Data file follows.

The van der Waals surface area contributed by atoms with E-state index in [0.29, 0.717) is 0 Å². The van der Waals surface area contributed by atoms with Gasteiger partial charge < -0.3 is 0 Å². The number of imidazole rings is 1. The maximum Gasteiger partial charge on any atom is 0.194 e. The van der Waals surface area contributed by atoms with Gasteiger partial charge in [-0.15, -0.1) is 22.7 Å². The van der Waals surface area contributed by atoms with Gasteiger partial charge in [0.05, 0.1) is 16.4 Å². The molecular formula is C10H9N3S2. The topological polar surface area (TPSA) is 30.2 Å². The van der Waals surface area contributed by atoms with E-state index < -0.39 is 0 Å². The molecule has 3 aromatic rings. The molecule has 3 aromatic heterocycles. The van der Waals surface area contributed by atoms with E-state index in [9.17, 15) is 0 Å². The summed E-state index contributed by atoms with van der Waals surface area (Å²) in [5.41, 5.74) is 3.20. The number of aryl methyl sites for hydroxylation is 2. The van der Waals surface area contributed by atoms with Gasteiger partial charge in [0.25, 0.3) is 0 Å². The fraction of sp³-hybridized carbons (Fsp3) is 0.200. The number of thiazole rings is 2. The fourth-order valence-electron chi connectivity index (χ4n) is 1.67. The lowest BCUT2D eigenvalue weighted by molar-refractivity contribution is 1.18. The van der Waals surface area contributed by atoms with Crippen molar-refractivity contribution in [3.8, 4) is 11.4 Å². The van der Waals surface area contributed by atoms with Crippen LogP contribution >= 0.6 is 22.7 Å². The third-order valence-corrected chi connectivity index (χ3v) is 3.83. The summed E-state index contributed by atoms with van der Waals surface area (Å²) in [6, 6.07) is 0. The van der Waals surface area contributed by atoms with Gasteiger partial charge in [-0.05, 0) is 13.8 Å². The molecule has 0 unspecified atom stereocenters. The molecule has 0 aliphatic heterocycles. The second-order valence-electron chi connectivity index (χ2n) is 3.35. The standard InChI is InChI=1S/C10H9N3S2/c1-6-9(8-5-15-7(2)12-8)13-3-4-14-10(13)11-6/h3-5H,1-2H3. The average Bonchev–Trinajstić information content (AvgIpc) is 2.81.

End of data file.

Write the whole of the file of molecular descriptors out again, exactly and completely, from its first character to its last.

The van der Waals surface area contributed by atoms with E-state index in [0.29, 0.717) is 0 Å². The van der Waals surface area contributed by atoms with Gasteiger partial charge < -0.3 is 0 Å². The number of imidazole rings is 1. The maximum Gasteiger partial charge on any atom is 0.194 e. The van der Waals surface area contributed by atoms with Gasteiger partial charge in [-0.15, -0.1) is 22.7 Å². The van der Waals surface area contributed by atoms with Gasteiger partial charge in [0.05, 0.1) is 16.4 Å². The molecular formula is C10H9N3S2. The topological polar surface area (TPSA) is 30.2 Å². The van der Waals surface area contributed by atoms with E-state index < -0.39 is 0 Å². The molecule has 3 aromatic rings. The molecule has 3 aromatic heterocycles. The van der Waals surface area contributed by atoms with E-state index in [9.17, 15) is 0 Å². The summed E-state index contributed by atoms with van der Waals surface area (Å²) in [5.41, 5.74) is 3.20. The number of aryl methyl sites for hydroxylation is 2. The van der Waals surface area contributed by atoms with Gasteiger partial charge in [0.25, 0.3) is 0 Å². The fraction of sp³-hybridized carbons (Fsp3) is 0.200. The number of thiazole rings is 2. The fourth-order valence-electron chi connectivity index (χ4n) is 1.67. The lowest BCUT2D eigenvalue weighted by molar-refractivity contribution is 1.18. The van der Waals surface area contributed by atoms with Crippen molar-refractivity contribution in [3.8, 4) is 11.4 Å². The van der Waals surface area contributed by atoms with Crippen LogP contribution >= 0.6 is 22.7 Å². The third-order valence-corrected chi connectivity index (χ3v) is 3.83. The summed E-state index contributed by atoms with van der Waals surface area (Å²) in [6, 6.07) is 0. The van der Waals surface area contributed by atoms with Gasteiger partial charge in [-0.05, 0) is 13.8 Å². The molecule has 0 unspecified atom stereocenters. The molecule has 0 aliphatic heterocycles. The second-order valence-electron chi connectivity index (χ2n) is 3.35. The standard InChI is InChI=1S/C10H9N3S2/c1-6-9(8-5-15-7(2)12-8)13-3-4-14-10(13)11-6/h3-5H,1-2H3. The average Bonchev–Trinajstić information content (AvgIpc) is 2.81.